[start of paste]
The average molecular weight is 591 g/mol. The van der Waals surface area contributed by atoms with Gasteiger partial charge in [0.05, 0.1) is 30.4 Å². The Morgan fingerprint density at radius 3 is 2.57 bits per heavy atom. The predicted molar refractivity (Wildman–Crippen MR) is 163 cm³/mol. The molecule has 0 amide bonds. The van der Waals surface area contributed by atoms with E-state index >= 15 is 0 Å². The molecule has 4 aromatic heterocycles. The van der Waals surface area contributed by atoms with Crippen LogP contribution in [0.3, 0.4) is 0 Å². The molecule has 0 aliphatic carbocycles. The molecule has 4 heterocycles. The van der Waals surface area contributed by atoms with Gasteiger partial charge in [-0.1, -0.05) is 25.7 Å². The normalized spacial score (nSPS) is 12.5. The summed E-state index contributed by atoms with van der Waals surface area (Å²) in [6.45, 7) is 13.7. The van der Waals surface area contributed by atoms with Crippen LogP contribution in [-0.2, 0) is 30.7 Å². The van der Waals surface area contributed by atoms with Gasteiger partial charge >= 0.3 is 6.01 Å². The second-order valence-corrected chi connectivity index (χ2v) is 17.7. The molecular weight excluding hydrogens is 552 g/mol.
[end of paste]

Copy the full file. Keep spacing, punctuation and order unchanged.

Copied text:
The average molecular weight is 591 g/mol. The van der Waals surface area contributed by atoms with Gasteiger partial charge in [0.05, 0.1) is 30.4 Å². The Morgan fingerprint density at radius 3 is 2.57 bits per heavy atom. The predicted molar refractivity (Wildman–Crippen MR) is 163 cm³/mol. The molecule has 0 amide bonds. The van der Waals surface area contributed by atoms with E-state index >= 15 is 0 Å². The molecule has 4 aromatic heterocycles. The van der Waals surface area contributed by atoms with Crippen LogP contribution in [0.3, 0.4) is 0 Å². The molecule has 0 aliphatic carbocycles. The molecule has 4 heterocycles. The van der Waals surface area contributed by atoms with Gasteiger partial charge in [-0.1, -0.05) is 25.7 Å². The normalized spacial score (nSPS) is 12.5. The summed E-state index contributed by atoms with van der Waals surface area (Å²) in [6.45, 7) is 13.7. The van der Waals surface area contributed by atoms with Crippen LogP contribution in [-0.2, 0) is 30.7 Å². The van der Waals surface area contributed by atoms with Gasteiger partial charge >= 0.3 is 6.01 Å². The second-order valence-corrected chi connectivity index (χ2v) is 17.7. The molecular weight excluding hydrogens is 552 g/mol.